Cryptococcus neoformans is a pathogenic yeast that commonly infects immunocompromised individuals, yet has developed multiple adaptation mechanisms to the host. Several virulence factors (capsule and melanin) have been known for many years. However, this yeast also possesses a morphogenetic program that is still not well characterized. C. neoformans has the ability to dramatically enlarge its size during infection to form 'titan cells' that can reach up to 100. μm in cell body diameter, in contrast to typical size cells of 5-7. μm. These titan cells pose a problem for the host because they contribute to fungal survival, dissemination to the central nervous system, and possibly even latency. In this review, we will provide an overview of these cells, covering current knowledge about their phenotypic features, mechanism of formation, and their significance during infection.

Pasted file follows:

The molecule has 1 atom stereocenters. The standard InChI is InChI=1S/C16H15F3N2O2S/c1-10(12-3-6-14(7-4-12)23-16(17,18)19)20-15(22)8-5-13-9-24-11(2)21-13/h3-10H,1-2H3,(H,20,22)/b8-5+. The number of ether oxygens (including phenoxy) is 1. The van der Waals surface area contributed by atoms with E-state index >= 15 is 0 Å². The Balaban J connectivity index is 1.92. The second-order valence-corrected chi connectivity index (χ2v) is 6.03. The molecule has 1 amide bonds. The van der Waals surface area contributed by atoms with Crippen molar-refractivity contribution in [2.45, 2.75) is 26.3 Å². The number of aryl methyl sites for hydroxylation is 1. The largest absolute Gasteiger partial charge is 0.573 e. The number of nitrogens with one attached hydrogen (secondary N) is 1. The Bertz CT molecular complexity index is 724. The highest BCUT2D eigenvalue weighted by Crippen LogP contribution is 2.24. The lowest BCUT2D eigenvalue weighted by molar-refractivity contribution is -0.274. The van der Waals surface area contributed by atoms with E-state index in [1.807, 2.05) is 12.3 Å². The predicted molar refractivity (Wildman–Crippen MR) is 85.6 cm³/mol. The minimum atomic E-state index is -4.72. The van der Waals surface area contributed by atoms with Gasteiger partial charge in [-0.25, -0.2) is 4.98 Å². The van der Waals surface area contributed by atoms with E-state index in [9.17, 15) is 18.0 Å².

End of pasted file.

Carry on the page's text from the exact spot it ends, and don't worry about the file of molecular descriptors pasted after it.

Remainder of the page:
Bibliographical noteFunding Information:
The writing of this review was supported by National Institutes of Health grant AI080275 to K.N. and the Spanish Ministry of Economics and Competitivity grant SAF2011-25140 to O.Z.
Copyright 2013 Elsevier B.V., All rights reserved.